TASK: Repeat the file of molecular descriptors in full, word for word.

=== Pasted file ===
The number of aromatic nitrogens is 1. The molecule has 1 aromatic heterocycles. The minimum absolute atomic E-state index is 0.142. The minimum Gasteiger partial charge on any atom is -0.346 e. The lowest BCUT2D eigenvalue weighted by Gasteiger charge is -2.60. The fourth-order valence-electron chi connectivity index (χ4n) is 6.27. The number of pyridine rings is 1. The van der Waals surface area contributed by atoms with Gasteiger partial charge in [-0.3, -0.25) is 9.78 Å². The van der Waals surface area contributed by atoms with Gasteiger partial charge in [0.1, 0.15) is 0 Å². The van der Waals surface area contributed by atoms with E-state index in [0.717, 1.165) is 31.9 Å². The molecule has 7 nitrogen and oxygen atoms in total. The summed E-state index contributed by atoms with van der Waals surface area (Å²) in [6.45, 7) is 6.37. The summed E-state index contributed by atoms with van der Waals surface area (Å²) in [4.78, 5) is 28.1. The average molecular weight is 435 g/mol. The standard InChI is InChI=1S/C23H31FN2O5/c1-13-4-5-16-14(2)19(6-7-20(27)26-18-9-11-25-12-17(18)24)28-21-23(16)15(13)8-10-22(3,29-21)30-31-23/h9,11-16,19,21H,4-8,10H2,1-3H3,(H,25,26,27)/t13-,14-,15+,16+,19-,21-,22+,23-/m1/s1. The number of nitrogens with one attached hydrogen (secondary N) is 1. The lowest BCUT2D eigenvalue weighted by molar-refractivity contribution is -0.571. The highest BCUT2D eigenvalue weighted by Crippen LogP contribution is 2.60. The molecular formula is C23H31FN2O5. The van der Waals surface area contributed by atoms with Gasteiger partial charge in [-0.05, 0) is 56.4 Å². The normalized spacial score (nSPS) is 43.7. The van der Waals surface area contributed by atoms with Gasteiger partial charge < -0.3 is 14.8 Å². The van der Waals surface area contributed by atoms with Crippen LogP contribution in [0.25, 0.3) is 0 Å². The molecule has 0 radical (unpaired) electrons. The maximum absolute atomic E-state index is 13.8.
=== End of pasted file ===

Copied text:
The number of aromatic nitrogens is 1. The molecule has 1 aromatic heterocycles. The minimum absolute atomic E-state index is 0.142. The minimum Gasteiger partial charge on any atom is -0.346 e. The lowest BCUT2D eigenvalue weighted by Gasteiger charge is -2.60. The fourth-order valence-electron chi connectivity index (χ4n) is 6.27. The number of pyridine rings is 1. The van der Waals surface area contributed by atoms with Gasteiger partial charge in [-0.3, -0.25) is 9.78 Å². The van der Waals surface area contributed by atoms with Gasteiger partial charge in [0.1, 0.15) is 0 Å². The van der Waals surface area contributed by atoms with E-state index in [0.717, 1.165) is 31.9 Å². The molecule has 7 nitrogen and oxygen atoms in total. The summed E-state index contributed by atoms with van der Waals surface area (Å²) in [6.45, 7) is 6.37. The summed E-state index contributed by atoms with van der Waals surface area (Å²) in [4.78, 5) is 28.1. The average molecular weight is 435 g/mol. The standard InChI is InChI=1S/C23H31FN2O5/c1-13-4-5-16-14(2)19(6-7-20(27)26-18-9-11-25-12-17(18)24)28-21-23(16)15(13)8-10-22(3,29-21)30-31-23/h9,11-16,19,21H,4-8,10H2,1-3H3,(H,25,26,27)/t13-,14-,15+,16+,19-,21-,22+,23-/m1/s1. The number of nitrogens with one attached hydrogen (secondary N) is 1. The lowest BCUT2D eigenvalue weighted by molar-refractivity contribution is -0.571. The highest BCUT2D eigenvalue weighted by Crippen LogP contribution is 2.60. The molecular formula is C23H31FN2O5. The van der Waals surface area contributed by atoms with Gasteiger partial charge in [-0.05, 0) is 56.4 Å². The normalized spacial score (nSPS) is 43.7. The van der Waals surface area contributed by atoms with Gasteiger partial charge < -0.3 is 14.8 Å². The van der Waals surface area contributed by atoms with Crippen LogP contribution in [0.25, 0.3) is 0 Å². The molecule has 0 radical (unpaired) electrons. The maximum absolute atomic E-state index is 13.8.